Detectives Price and McKeon are called to the scene — a husband and wife found slumped in their car, parked sideways on a busy downtown on-ramp, a bullet in each of their heads. That's what's in the papers, and that's all the public sees. Toronto the Good, with occasional specks of random badness.
But behind that disposable headline, Toronto's shadow city sprawls outwards, a grasping and vicious economy of drugs, guns, sex, and gold bullion. And that shadow city feels just like home for Get — a Detroit boy, project-raised, ex-army, Iraq and Afghanistan, only signed up for the business opportunities, plenty of them over there. Now he's back, and he's been sent up here by his family to sell guns to Toronto's fast-rising biker gangs, maybe even see about a partnership.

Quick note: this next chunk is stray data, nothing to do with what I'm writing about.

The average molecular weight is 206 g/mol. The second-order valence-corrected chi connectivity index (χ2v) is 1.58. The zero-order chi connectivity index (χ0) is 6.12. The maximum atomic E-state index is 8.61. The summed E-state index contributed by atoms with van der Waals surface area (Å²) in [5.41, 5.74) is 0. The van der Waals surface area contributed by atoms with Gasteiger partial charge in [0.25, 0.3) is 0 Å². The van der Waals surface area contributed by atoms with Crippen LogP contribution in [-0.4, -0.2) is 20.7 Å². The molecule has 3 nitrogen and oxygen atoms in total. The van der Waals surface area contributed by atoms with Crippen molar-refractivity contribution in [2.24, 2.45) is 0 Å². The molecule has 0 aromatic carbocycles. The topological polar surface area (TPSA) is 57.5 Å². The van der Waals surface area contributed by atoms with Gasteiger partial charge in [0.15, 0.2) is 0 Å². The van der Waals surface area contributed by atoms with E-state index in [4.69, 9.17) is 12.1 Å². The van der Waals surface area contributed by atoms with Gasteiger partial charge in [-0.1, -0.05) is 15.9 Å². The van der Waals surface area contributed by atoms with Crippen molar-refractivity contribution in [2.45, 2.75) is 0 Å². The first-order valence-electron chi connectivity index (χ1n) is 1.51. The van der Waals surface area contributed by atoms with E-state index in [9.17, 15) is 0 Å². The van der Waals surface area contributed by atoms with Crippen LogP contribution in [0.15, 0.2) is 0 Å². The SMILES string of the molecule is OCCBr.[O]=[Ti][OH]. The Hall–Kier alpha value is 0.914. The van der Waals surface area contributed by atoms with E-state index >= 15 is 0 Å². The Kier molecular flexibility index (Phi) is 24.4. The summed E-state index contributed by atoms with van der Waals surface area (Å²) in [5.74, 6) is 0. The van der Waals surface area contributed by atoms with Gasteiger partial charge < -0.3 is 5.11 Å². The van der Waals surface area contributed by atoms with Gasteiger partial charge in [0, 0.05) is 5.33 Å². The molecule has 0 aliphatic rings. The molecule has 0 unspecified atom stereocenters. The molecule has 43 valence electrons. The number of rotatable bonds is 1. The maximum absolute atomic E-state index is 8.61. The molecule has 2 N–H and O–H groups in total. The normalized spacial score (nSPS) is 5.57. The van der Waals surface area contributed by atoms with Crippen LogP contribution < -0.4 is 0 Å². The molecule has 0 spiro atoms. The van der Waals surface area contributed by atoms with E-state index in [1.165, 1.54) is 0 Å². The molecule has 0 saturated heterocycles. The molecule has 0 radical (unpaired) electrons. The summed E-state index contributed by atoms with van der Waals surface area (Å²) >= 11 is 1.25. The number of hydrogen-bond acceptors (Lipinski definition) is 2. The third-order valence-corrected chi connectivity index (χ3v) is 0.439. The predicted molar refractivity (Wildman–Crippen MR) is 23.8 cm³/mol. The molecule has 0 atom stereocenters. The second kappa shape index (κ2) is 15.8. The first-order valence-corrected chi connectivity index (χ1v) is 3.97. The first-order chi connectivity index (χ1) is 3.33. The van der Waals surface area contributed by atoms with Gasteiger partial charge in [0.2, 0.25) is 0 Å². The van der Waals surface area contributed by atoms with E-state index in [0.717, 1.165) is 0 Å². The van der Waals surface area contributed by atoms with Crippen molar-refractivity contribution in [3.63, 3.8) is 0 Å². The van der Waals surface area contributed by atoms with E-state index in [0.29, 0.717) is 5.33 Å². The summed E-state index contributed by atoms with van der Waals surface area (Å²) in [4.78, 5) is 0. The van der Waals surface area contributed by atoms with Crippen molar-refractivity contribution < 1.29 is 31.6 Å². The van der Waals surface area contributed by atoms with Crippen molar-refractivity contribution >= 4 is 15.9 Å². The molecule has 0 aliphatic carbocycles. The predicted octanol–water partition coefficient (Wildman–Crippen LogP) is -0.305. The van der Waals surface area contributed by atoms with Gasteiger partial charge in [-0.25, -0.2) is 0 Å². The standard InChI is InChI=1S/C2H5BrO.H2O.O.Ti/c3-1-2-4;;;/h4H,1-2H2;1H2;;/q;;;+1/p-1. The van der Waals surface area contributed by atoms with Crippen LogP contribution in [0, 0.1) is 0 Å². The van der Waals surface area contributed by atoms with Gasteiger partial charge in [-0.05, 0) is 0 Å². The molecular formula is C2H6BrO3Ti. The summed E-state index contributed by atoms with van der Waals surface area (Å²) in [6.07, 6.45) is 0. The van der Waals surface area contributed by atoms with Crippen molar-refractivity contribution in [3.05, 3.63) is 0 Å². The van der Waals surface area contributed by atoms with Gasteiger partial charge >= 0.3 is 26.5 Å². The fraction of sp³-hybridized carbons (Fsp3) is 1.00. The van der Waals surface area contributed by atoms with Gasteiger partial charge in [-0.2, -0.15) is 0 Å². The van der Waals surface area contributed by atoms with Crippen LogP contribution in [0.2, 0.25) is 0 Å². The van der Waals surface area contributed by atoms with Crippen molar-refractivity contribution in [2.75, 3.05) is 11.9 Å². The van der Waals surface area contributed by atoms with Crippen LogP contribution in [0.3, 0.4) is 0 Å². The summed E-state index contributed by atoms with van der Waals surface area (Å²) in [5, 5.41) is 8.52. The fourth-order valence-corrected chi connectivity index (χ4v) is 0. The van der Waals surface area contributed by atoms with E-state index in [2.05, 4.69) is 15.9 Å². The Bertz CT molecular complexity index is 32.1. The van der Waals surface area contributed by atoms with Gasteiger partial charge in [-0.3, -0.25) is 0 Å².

The man Get needs to talk to is Nugs, leader of the Saints of Hell. Nugs is overseeing unprecedented progress, taking the club national, uniting bikers coast-to-coast (by force if necessary), pushing back against the Italians, and introducing a veneer of respectability. Beards trimmed to goatees, golf shirts instead of leather jackets, and SUVs replacing the bikes. And now the cops can't tell the difference between bikers and bankers.
Detectives Price and McKeon? All they can do is watch and grimace and drink, and sweep up the detritus left in crime's wake — dead hookers, cops corrupted and discarded, anyone else too slow and weak to keep up, or too stupid not to get out of the way. This is Toronto's shadow city, and you won't recognize it.
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“Canada’s answer to Elmore Leonard is going places . . .”
— Toronto Star